Service Oriented Solution Modeling and Variation Propagation Analysis Based on Architectural Building Blocks

Service Oriented Solution Modeling and Variation Propagation Analysis Based on Architectural Building Blocks

Liang-Jie Zhang (Kingdee International Software Group CO., Ltd, Shenzen, China) and Jia Zhang (Carnegie Mellon University, Pittsburgh, PA, USA)
Copyright: © 2013 |Pages: 23
DOI: 10.4018/ijwsr.2013100102


In spite of the widely recognized benefits of applying Service Oriented Architecture (SOA) to design enterprise-scale software systems, its actual application practice is not always a success. One major reason is the lack of a systematic engineering process and tool supported by reusable architectural artifacts. Toward this ultimate goal, this paper proposes a new method of architectural building blocks (ABB)-based SOA solution design and it is applicable to any layered or tiered infrastructure. The authors present the modeling of solution-level architectural artifacts and their relationships, whose formalization enables event-based variation notification and propagation analysis. The goal is to provide architecture-level support for configuration and re-configuration of architectural artifacts based on industry practices. Their method also supports solution-level project variation management for the process of updating and maintaining architectural artifacts. The authors report a prototype tool that they have developed and describe how they extend the Unified Modeling Language (UML) mechanism to implement the system and enable solution-level enforcement as an example. The prototype has been applied in real projects as an SOA solution modeling tool.
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Service Oriented Architecture (SOA) has been widely acknowledged as a powerful model that opens a new cost-effective way of engineering software systems, by dynamically integrating and composing existing components into new business processes (Zhang, Zhang et al., 2007). Business applications designed and developed using the SOA technology are called SOA solutions or services solutions.

However, the actual application practice of SOA is not always successful. To date, most of SOA practices are conducted in an ad hoc manner and mainly based upon solution architects’ personal experiences. This is obviously neither practical nor efficient. Among others, one major reason is the lack of a systematic engineering methodology and an integrated design tool.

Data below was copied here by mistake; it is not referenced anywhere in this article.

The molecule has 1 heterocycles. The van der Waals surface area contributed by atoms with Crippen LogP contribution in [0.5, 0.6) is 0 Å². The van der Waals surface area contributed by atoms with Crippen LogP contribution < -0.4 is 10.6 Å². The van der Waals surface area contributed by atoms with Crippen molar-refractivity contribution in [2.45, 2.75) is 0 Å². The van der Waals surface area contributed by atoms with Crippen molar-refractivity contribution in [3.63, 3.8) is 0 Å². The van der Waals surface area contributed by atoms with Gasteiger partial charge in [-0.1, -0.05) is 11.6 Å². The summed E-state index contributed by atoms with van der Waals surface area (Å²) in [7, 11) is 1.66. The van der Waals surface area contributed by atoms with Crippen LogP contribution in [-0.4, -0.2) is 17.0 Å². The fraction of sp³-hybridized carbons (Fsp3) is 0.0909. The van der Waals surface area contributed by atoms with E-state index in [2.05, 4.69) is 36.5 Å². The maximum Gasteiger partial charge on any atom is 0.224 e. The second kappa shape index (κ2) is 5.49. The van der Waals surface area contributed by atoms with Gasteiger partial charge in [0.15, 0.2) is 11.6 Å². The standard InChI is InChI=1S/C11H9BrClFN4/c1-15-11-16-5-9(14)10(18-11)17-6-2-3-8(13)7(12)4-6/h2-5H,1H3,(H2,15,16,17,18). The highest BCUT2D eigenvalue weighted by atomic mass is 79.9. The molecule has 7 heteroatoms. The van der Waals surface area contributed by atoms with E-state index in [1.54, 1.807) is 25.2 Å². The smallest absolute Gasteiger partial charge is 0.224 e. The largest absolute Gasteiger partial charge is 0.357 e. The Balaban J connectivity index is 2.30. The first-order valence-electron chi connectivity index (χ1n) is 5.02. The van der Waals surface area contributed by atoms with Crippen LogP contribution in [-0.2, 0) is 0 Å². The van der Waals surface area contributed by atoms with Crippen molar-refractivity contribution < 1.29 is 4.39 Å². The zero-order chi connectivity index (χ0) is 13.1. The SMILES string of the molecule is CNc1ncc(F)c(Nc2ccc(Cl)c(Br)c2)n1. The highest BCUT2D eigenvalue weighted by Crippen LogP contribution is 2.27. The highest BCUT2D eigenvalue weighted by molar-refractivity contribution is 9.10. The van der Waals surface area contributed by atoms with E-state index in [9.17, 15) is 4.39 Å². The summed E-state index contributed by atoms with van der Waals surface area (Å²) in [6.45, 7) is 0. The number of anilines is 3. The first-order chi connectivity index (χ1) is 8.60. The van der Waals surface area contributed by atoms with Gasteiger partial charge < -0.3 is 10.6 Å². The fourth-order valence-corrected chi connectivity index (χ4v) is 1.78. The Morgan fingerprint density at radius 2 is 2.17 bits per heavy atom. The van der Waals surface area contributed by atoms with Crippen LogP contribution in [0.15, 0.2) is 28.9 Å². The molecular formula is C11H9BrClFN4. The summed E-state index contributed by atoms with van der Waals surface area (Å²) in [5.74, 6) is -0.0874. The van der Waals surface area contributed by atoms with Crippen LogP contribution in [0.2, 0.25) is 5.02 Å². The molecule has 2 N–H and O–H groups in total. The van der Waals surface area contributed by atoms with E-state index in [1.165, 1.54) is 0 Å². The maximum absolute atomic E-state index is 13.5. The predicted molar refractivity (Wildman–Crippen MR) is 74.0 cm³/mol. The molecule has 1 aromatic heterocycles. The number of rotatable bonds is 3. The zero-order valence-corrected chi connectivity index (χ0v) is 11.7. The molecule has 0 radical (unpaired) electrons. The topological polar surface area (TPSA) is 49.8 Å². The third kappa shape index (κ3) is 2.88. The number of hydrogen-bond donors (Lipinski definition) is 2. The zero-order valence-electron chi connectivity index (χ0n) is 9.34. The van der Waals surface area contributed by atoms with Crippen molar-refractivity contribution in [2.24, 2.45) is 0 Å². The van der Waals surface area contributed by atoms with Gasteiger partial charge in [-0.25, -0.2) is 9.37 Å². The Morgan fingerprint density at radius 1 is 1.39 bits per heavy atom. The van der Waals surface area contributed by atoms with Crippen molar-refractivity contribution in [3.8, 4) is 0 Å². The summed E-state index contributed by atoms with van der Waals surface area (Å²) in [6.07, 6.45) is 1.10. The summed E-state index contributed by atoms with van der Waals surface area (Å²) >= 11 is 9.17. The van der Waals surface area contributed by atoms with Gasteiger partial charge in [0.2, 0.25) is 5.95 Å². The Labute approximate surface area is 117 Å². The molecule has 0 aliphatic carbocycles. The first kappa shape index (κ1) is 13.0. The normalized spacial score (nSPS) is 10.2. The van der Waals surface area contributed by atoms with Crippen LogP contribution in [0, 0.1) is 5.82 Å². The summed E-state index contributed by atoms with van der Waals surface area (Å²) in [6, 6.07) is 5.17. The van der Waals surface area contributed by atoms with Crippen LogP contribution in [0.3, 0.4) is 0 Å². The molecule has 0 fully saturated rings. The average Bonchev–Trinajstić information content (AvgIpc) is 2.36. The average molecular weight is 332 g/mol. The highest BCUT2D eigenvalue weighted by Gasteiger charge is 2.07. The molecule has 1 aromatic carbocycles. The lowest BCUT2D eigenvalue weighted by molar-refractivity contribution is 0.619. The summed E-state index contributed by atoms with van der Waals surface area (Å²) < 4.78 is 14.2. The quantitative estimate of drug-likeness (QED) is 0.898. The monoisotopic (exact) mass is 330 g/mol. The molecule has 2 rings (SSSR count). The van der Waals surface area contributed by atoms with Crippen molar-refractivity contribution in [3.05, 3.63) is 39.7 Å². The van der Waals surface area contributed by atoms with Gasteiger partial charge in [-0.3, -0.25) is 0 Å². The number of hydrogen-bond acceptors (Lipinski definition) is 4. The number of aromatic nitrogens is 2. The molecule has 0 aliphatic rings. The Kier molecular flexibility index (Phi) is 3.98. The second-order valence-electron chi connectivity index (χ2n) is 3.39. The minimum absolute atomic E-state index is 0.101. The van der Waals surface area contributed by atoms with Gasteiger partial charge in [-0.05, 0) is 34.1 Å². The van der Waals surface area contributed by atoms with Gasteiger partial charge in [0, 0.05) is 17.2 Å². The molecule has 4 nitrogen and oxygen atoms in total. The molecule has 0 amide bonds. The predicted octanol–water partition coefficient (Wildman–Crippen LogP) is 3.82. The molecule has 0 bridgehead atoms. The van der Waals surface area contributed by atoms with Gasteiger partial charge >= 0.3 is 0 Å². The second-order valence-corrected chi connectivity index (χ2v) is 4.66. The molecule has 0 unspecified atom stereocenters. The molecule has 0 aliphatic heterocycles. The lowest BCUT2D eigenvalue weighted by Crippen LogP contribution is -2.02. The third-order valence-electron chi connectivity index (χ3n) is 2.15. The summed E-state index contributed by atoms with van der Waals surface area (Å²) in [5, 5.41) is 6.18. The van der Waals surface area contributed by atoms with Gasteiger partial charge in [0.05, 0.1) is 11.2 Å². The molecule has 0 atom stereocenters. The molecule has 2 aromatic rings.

Unified Modeling Language (UML) mechanism (Arlow and7 Neustadt 2005), including Rational Unified Process (RUP) and Rational tools, has been extensively used to help software engineers design and develop enterprise-scale application systems in a uniform way. However, UML tools were designed for building generic software systems. Thus, they do not provide normative guidance and system-level support for building SOA solutions.

From industry practice, layered architectural models have been widely adopted by SOA practitioners to build SOA solutions. A typical example is IBM’s Service-Oriented Solution Stack (S3), which defines a conceptual view of a service-oriented architecture in the solutioning context (Arsanjani, Zhang et al., 2007). As shown in Figure 1, nine layers are identified, organized into a two-dimensional architecture with five horizontal layers and four vertical layers. The horizontal dimension (Operational System layer, Services Component layer, Service layer, Business Process layer, and Solution Consumer layer) implements functional requirements, and the vertical dimension (Integration layer, Data Architecture layer, Quality of Service (QoS) layer, and Governance layer) provides system-support facilities and enablement.

Figure 1.

SOA solution stack model

However, S3 alone is too coarse grained to be advisory for enterprise-level SOA solution design and development. It only provides high-level guidance for developers to design an SOA solution, i.e., in nine layers. To provide a uniform mechanism for building configurable and reusable SOA solutions on top of S3, we introduced a concept of Architectural Building Block (ABB) as the fundamental unit of an SOA solution (Zhang, Zhang et al., 2008). An ABB is a conceptual component that encapsulates internal states and functions and can be configured, extended, and instantiated. Each layer in S3 is comprised of multiple ABBs, which collaborate to carry out all expected activities. Based on industry experience, we recommended a collection of fine-grained ABB templates for each of the nine layers in S3 (Zhang, Zhang et al., 2008; Zhang and7 Zhang 2009; Zhang and7 Zhang, 2009; Zhang and7 Zhang, 2009).

Considering the adaptive feature of business scenarios, each project may have to configure and customize ABB templates to apt to proprietary requirements and constraints. Some ABBs, however, bear some inter-relationships between them. If an ABB is changed, related ABBs should be changed as well. Take our template for the Solution Consumer layer shown in Figure 2 as an example. A predefined 1:1 relationship exists between the Consumer ABB and the Presentation View ABB. If a project configures a Consumer ABB instance, a Presentation View ABB instance should be created accordingly.

Figure 2.

Solution consumer layer ABBs

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